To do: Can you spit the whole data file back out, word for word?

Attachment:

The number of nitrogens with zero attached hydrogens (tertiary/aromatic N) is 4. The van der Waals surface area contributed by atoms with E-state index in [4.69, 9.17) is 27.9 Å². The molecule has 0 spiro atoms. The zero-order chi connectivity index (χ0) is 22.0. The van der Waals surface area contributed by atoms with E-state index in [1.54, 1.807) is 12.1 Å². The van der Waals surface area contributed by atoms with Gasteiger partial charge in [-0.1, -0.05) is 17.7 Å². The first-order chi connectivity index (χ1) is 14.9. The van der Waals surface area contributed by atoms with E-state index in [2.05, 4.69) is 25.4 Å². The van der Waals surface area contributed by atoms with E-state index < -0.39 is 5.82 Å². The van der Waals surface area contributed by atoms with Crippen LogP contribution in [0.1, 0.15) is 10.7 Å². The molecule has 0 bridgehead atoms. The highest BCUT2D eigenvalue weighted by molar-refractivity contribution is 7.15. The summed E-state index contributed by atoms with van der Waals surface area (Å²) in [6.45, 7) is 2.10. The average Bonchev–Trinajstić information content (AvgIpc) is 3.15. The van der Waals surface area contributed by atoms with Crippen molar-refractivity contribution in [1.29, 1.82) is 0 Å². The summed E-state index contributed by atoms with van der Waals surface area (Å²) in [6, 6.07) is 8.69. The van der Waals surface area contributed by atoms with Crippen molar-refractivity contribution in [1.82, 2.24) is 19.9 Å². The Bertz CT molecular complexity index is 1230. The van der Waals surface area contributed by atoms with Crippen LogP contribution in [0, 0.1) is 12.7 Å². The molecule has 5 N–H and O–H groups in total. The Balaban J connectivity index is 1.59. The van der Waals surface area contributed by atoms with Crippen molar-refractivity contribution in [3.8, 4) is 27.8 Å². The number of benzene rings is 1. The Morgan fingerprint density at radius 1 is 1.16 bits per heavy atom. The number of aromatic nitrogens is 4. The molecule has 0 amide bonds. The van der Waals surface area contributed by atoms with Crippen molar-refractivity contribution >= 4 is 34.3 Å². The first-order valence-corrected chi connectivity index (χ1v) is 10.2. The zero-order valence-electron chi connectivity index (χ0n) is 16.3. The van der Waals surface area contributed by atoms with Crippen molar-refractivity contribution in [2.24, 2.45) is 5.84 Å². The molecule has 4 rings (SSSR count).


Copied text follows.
The number of nitrogens with zero attached hydrogens (tertiary/aromatic N) is 4. The van der Waals surface area contributed by atoms with E-state index in [4.69, 9.17) is 27.9 Å². The molecule has 0 spiro atoms. The zero-order chi connectivity index (χ0) is 22.0. The van der Waals surface area contributed by atoms with E-state index in [1.54, 1.807) is 12.1 Å². The van der Waals surface area contributed by atoms with Gasteiger partial charge in [-0.1, -0.05) is 17.7 Å². The first-order chi connectivity index (χ1) is 14.9. The van der Waals surface area contributed by atoms with E-state index in [2.05, 4.69) is 25.4 Å². The van der Waals surface area contributed by atoms with E-state index < -0.39 is 5.82 Å². The van der Waals surface area contributed by atoms with Crippen LogP contribution in [0.1, 0.15) is 10.7 Å². The molecule has 0 bridgehead atoms. The highest BCUT2D eigenvalue weighted by molar-refractivity contribution is 7.15. The summed E-state index contributed by atoms with van der Waals surface area (Å²) in [6.45, 7) is 2.10. The average Bonchev–Trinajstić information content (AvgIpc) is 3.15. The van der Waals surface area contributed by atoms with Crippen molar-refractivity contribution in [1.29, 1.82) is 0 Å². The summed E-state index contributed by atoms with van der Waals surface area (Å²) in [6, 6.07) is 8.69. The van der Waals surface area contributed by atoms with Crippen molar-refractivity contribution in [1.82, 2.24) is 19.9 Å². The Bertz CT molecular complexity index is 1230. The van der Waals surface area contributed by atoms with Crippen LogP contribution in [0, 0.1) is 12.7 Å². The molecule has 5 N–H and O–H groups in total. The Balaban J connectivity index is 1.59. The van der Waals surface area contributed by atoms with Crippen molar-refractivity contribution in [3.8, 4) is 27.8 Å². The number of benzene rings is 1. The Morgan fingerprint density at radius 1 is 1.16 bits per heavy atom. The number of aromatic nitrogens is 4. The molecule has 0 amide bonds. The van der Waals surface area contributed by atoms with Crippen molar-refractivity contribution >= 4 is 34.3 Å². The first-order valence-corrected chi connectivity index (χ1v) is 10.2. The zero-order valence-electron chi connectivity index (χ0n) is 16.3. The van der Waals surface area contributed by atoms with Crippen molar-refractivity contribution in [2.24, 2.45) is 5.84 Å². The molecule has 4 rings (SSSR count).